Murphy's law

Murphy's Law (English Murphy 's Law ) is one on the U.S. engineer Edward A. Murphy, Jr. declining life wisdom that makes a statement about human error or on sources of error in complex systems.


Murphy's Law is

It probably goes to John W. Campbell Jr. (1910 - 1971) back (see Finagle's Law ) and was known worldwide as ' Murphy's Law '.

The engineer Captain Murphy took in 1949 during rocket sled program of the U.S. Air Force on a California test site in part, should be found out by which accelerations of the human body can endure. In a very costly experiment on the body of the subject 16 measuring sensors were attached. These sensors could be mounted in two ways: on the right and 90 ° deviation from this. The experiment failed because someone had all the sensors connected incorrectly. This experience prompted Murphy to formulate his law. The ' original version ' was:

A few days later Major John Paul Stapp quoted this at a press conference.

With Murphy's law mainly natural and engineering scientists have dealt. It is used in modern technology as a heuristic scale or as Experience for error prevention strategies ( inter alia, in computer science and quality assurance - fail-safe principle, eg reliability through redundant systems ) and makes the seemingly witty "law " on a very serious basis.

The reduced version of the Law ( " Whatever can go wrong, will go wrong " ) is also system-related, that is, it should only be used on closed systems or test configurations. Once it is in fact applied to future or unfinished actions or operations that are observed increasingly meddling by (as arranging perceived) factors which bring the "law" to falter, such as, but Stefan Klein has proved.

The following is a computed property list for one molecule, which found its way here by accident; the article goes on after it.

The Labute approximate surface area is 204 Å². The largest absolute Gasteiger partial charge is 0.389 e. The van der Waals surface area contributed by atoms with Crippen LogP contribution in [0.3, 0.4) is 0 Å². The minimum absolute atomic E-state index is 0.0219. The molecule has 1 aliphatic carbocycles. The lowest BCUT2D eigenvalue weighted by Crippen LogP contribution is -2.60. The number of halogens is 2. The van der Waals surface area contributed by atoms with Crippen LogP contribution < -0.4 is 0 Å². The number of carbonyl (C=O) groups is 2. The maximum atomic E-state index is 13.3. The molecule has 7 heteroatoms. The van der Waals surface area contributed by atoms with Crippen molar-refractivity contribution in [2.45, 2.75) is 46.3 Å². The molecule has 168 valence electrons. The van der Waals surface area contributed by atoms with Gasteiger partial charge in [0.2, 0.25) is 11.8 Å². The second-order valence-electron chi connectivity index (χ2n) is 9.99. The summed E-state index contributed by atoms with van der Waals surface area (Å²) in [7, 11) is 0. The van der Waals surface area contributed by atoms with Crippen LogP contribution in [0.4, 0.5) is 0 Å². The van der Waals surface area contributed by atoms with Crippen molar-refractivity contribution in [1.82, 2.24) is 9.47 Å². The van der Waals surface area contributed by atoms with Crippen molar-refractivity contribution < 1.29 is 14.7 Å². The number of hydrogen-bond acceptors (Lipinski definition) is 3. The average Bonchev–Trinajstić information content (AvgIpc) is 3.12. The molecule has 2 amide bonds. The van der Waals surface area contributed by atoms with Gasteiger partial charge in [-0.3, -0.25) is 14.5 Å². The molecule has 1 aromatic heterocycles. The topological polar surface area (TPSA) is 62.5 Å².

This manifests itself in daily life by the fact that usually not the worst happens, you but remember, especially in these rare cases, Murphy's Law (see also distorted perception ).

Author Ulf Heuner According to the Murphy has nothing left to do with law against entropy with random or chance, but by necessity. He cites as an example that if an old, dilapidated house eventually collapses, while this is done, the law of entropy, but not according to Murphy's Law. Crashes a house but just after construction, then was probably something went wrong. The paradox of Murphy's law is that for things that go wrong, always people were responsible in some way, but next to certain factors which are not within the power of individuals, help to ensure that something sometime (required) goes wrong. As such, factors he makes, for example, from uncontrollable acts of others, unconscious sabotage of our brain, our own, unrestrained will of our body or the famous Ticklish object. Under certain circumstances, all factors together could bring about the " disaster ".

Sometimes Murphy's Law is falsely attributed to the philosopher, theologian and amateur psychologist Dr. Joseph Murphy. One of his theories is, however:

Murphy's Law is often satirized. These parodies are similar to Murphy's law, but do not always have something to do with it and are meant rarely serious. A conciliatory complement of Murphy's Law reads: " ... and you can always find someone to take it back in order. "

A reversal of Murphy's Law is found in Yhprums law.


Since many people think rather pessimistic, notice and judge them mainly negative events. The positives are more natural for them and are less on (selective perception).

Example: "Whenever I go to work, I get into a traffic jam" - if it does not even know the whole thing is forgotten, and it is called the next time again: " ... again stuck in traffic, it is always the same. "

Also the effect of the illusory correlation can be used in this sense for the explanation, because the more eye-catching and rare events are often overestimated.


A study of Murphy's Law was awarded the 2003 Ig Nobel Prize.